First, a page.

Metascore
58

Mixed or average reviews - based on 31 Critics

Critic score distribution:
  1. Positive: 12 out of 31
  2. Negative: 2 out of 31
  1. Sheridan’s actors work with their intellects fully engaged--and they engage us on levels we barely knew we had.
  2. 88
    This becomes Tobey Maguire's film to dominate, and I've never seen these dark depths in him before. Actors possess a great gift to surprise us, if they find the right material in their hands.
  3. The film is gripping---an honorable and beautifully acted addition to the tradition of homefront war stories.
  4. A heartbreaking film that speaks to the lifelong aftershocks of war, and to the powerful bonds of family and of love.
  5. 88
    Brothers is arguably the most successful remake of a foreign film since Martin Scorsese reworked "Infernal Affairs" into "The Departed" and won the Oscar.
  6. Brothers has the careful observation, measured pace and lived-in feeling of a good European film.
  7. Reviewed by: Claudia Puig
    75
    In exploring the complicated nature of family bonds, Brothers is thought-provoking. The wounds inflicted by the cruelty of a troubled parent can prove as painful as battle scars.
  8. It does take half the movie before the story --really kicks in. When it does, it'll knock the air out of you.
  9. 70
    Shot for shot, Sheridan's approach isn't radically different from Bier's. And yet Bier gives us more to read between the lines: In her movie, there's an unspoken moodiness, a crackle of sexual tension, between Tommy and Grace's Danish counterparts. That understated but potent secret ingredient is missing from Sheridan's version, as sensitive and as artful as it is.
  10. 70
    A smart, well-meaning project -- never quite pulls itself together. It has a vague, half-finished feeling, as if it had not figured out what it was trying to do. Which may amount to a kind of realism -- an accurate reflection of where we are in Afghanistan.
  11. Reviewed by: Richard Corliss
    70
    Brothers isn't up there in the empyrean of classic movies, but it is a solid drama -- about a family at war with itself.
  12. 70
    Bier's film succeeded on the merits of its actors, and this one offers fine performances by Portman and Gyllenhaal, but Maguire doesn't cut the mustard as the anguished military man.
  13. Irish director Jim Sheridan, who has made his films in America in recent years, now delivers an American remake that hues closely to the original but loses some of its true grit.
  14. Reviewed by: Will Lawrence
    60
    Despite strong performances from the leads, when it comes to pacing and power, it’s the Danish original that edges it. Still, a sturdy and affecting remake that brings a powerful story to an even wider audience.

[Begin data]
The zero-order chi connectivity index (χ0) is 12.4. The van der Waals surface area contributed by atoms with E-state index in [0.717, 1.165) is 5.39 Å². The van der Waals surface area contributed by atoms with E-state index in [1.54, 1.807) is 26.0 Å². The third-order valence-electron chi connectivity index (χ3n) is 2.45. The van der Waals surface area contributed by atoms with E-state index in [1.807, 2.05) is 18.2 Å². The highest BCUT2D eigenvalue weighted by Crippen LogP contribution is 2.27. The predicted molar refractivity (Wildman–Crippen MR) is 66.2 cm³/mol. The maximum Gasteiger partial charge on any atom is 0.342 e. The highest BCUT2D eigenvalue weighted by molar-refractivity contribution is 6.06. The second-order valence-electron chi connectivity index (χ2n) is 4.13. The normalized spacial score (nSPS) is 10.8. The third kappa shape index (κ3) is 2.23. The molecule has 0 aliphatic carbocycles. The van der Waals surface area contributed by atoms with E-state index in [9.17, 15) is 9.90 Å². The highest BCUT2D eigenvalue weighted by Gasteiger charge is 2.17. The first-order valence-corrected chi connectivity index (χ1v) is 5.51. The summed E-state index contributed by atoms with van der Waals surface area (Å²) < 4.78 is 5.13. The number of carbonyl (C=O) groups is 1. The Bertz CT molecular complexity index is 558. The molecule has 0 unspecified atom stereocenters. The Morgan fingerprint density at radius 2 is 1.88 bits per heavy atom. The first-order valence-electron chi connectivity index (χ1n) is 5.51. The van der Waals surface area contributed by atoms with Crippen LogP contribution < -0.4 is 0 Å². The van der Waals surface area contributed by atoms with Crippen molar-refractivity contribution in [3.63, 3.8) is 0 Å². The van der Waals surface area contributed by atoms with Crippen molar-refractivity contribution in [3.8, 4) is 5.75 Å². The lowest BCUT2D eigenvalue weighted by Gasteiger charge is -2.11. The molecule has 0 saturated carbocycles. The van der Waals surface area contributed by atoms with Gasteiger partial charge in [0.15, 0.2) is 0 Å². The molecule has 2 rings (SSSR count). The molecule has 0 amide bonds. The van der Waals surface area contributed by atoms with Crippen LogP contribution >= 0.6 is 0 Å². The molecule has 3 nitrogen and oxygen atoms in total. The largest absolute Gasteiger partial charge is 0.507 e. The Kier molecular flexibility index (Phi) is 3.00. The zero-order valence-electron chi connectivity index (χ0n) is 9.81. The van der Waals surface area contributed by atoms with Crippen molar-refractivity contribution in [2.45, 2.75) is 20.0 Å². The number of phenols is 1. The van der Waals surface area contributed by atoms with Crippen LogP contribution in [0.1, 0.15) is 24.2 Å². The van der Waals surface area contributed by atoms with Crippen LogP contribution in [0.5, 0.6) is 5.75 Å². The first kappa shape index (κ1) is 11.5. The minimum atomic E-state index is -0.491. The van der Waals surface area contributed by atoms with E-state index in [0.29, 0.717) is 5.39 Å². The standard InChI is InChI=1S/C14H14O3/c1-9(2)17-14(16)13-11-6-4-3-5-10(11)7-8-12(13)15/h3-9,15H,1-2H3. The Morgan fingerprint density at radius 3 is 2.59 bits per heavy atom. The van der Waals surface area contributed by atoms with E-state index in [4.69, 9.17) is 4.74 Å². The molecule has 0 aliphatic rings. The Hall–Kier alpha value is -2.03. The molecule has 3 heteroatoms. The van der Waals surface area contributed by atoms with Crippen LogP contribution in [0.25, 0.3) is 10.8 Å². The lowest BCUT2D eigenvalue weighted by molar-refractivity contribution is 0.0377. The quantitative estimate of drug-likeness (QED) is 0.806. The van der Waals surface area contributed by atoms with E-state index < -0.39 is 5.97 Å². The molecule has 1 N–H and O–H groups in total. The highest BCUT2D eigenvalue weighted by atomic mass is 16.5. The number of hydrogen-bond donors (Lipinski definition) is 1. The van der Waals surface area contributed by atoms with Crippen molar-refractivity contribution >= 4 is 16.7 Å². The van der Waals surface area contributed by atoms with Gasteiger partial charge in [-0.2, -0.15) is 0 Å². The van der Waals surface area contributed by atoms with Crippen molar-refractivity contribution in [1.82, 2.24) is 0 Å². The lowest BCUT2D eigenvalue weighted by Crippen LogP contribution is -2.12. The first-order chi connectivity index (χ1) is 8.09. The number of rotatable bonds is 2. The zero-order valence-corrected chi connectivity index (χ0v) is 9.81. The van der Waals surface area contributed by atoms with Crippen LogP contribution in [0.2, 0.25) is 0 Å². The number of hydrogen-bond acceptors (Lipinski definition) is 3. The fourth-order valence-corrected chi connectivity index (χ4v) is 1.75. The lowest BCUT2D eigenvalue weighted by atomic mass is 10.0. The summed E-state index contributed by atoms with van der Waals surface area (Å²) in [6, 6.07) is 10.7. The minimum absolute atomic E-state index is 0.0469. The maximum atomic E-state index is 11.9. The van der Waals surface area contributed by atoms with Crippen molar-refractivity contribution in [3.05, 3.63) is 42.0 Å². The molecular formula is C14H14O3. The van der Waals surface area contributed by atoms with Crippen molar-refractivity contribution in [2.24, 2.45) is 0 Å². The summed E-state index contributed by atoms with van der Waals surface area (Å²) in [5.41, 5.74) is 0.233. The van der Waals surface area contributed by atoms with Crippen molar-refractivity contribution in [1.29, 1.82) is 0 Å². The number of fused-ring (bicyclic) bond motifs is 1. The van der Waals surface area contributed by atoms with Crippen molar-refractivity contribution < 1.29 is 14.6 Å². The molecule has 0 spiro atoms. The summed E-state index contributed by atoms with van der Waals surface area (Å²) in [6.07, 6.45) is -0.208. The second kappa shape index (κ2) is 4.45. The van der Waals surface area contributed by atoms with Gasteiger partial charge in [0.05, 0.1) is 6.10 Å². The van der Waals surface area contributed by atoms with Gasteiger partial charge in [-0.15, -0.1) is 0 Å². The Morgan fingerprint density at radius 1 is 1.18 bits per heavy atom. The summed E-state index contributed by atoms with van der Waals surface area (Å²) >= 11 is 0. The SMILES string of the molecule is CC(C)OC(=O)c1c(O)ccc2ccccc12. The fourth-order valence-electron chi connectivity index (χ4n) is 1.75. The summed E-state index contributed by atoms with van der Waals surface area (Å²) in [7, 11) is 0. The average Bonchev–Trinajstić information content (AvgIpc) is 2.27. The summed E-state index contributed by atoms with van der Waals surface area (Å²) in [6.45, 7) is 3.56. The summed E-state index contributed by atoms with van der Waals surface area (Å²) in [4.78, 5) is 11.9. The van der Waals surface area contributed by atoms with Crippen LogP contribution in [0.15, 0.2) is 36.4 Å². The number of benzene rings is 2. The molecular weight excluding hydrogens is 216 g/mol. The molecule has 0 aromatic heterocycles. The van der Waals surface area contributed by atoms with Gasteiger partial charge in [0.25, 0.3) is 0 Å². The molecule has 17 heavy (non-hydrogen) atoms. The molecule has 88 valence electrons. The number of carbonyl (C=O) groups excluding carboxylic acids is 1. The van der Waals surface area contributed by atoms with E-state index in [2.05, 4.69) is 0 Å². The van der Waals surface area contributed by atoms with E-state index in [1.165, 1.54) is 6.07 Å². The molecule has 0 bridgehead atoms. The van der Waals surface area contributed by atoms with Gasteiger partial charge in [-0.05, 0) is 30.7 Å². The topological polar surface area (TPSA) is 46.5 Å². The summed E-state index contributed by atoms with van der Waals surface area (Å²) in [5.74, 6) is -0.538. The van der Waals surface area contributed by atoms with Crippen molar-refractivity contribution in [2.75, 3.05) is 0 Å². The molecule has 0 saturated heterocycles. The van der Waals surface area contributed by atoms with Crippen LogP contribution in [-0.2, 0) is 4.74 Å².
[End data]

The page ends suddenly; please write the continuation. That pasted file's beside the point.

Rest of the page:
15. Reviewed by: Justin Chang
    60
    Though it renders a convincing portrait of fractured family life and boasts its share of powerfully acted moments, this schematic tale of two siblings, ripped apart by jealousy, misunderstanding and unshakable trauma, plays like a more polished but less effective twin to the 2005 Danish original.
  16. Brothers isn't badly acted, but as directed by the increasingly impersonal Jim Sheridan, it's lumbering and heavy-handed, a film that piles on overwrought dramatic twists until it begins to creak under the weight of its presumed significance.
  17. 58
    The intrinsically powerful material occasionally pierces through.
  18. 50
    Brothers is a collection of strong moments that don't add up to anything. The movie is all build-up.
  19. 50
    Having seen the trailer for Brothers and now the finished film, I feel as though I just watched the trailer twice.
  20. 50
    This is a corny tale, told with both generous helpings of deli-sliced cheese and a brief stretch of chilling tumultuousness.
  21. As a melodrama, Brothers is passable entertainment. But the film squanders the opportunity to meaningfully portray the impact of war on American lives.
  22. Brothers is too depthless to dredge up any tears.
  23. Sheridan seems as conflicted as the Cahills about their virtues and failings. The underlying themes -- love, loyalty, decency, duty, honor, betrayal -- that screenwriter David Benioff will use to both bind and break this family seem to bedevil him more than inspire him this time out.
  24. Reviewed by: Dana Stevens
    50
    Portman doesn't overact or underact; she just stands around with whatever the appropriate expression for the scene seems to be on her sweet, pretty, childlike face. If there's something going on behind that face, I neither know nor care what it is, which means that long stretches of Brothers involving her character's interiority struck me as dramatically inert.